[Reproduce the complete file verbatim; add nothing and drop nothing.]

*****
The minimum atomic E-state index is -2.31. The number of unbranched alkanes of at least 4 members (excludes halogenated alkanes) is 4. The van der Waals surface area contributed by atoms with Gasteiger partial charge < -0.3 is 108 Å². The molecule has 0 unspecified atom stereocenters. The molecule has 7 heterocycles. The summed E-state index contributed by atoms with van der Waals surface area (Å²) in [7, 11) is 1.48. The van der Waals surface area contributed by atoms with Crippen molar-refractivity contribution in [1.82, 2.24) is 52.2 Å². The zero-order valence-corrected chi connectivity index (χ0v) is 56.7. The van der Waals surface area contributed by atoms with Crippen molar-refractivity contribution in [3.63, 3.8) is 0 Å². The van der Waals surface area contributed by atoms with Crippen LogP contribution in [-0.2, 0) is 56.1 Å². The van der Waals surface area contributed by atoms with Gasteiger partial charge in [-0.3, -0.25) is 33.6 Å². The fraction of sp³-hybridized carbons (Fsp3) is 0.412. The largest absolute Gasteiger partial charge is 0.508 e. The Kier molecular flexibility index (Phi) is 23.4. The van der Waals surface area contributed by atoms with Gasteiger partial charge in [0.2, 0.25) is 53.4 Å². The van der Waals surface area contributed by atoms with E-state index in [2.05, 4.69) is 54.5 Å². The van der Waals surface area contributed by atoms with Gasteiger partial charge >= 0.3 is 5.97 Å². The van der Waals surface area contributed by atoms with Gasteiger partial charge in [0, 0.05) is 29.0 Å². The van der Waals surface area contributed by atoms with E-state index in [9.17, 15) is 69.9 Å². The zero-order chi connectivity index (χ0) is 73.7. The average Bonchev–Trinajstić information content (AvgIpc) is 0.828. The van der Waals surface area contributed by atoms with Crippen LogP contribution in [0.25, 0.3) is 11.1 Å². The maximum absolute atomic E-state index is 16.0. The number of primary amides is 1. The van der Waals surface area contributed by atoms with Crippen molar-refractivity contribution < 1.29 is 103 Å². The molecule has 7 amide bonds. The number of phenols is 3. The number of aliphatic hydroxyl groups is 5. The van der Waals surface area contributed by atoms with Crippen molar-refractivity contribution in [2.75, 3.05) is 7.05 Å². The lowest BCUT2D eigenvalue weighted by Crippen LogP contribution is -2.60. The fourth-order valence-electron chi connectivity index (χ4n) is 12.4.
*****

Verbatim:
The minimum atomic E-state index is -2.31. The number of unbranched alkanes of at least 4 members (excludes halogenated alkanes) is 4. The van der Waals surface area contributed by atoms with Gasteiger partial charge < -0.3 is 108 Å². The molecule has 0 unspecified atom stereocenters. The molecule has 7 heterocycles. The summed E-state index contributed by atoms with van der Waals surface area (Å²) in [7, 11) is 1.48. The van der Waals surface area contributed by atoms with Crippen molar-refractivity contribution in [1.82, 2.24) is 52.2 Å². The zero-order valence-corrected chi connectivity index (χ0v) is 56.7. The van der Waals surface area contributed by atoms with Crippen molar-refractivity contribution in [3.63, 3.8) is 0 Å². The van der Waals surface area contributed by atoms with Crippen LogP contribution in [-0.2, 0) is 56.1 Å². The van der Waals surface area contributed by atoms with Gasteiger partial charge in [-0.3, -0.25) is 33.6 Å². The fraction of sp³-hybridized carbons (Fsp3) is 0.412. The largest absolute Gasteiger partial charge is 0.508 e. The Kier molecular flexibility index (Phi) is 23.4. The van der Waals surface area contributed by atoms with Gasteiger partial charge in [0.2, 0.25) is 53.4 Å². The van der Waals surface area contributed by atoms with E-state index in [2.05, 4.69) is 54.5 Å². The van der Waals surface area contributed by atoms with Gasteiger partial charge >= 0.3 is 5.97 Å². The van der Waals surface area contributed by atoms with Gasteiger partial charge in [0, 0.05) is 29.0 Å². The van der Waals surface area contributed by atoms with E-state index in [9.17, 15) is 69.9 Å². The zero-order chi connectivity index (χ0) is 73.7. The average Bonchev–Trinajstić information content (AvgIpc) is 0.828. The van der Waals surface area contributed by atoms with Crippen LogP contribution in [0.25, 0.3) is 11.1 Å². The maximum absolute atomic E-state index is 16.0. The number of primary amides is 1. The van der Waals surface area contributed by atoms with Crippen molar-refractivity contribution < 1.29 is 103 Å². The molecule has 7 amide bonds. The number of phenols is 3. The number of aliphatic hydroxyl groups is 5. The van der Waals surface area contributed by atoms with Crippen molar-refractivity contribution in [2.75, 3.05) is 7.05 Å². The lowest BCUT2D eigenvalue weighted by Crippen LogP contribution is -2.60. The fourth-order valence-electron chi connectivity index (χ4n) is 12.4.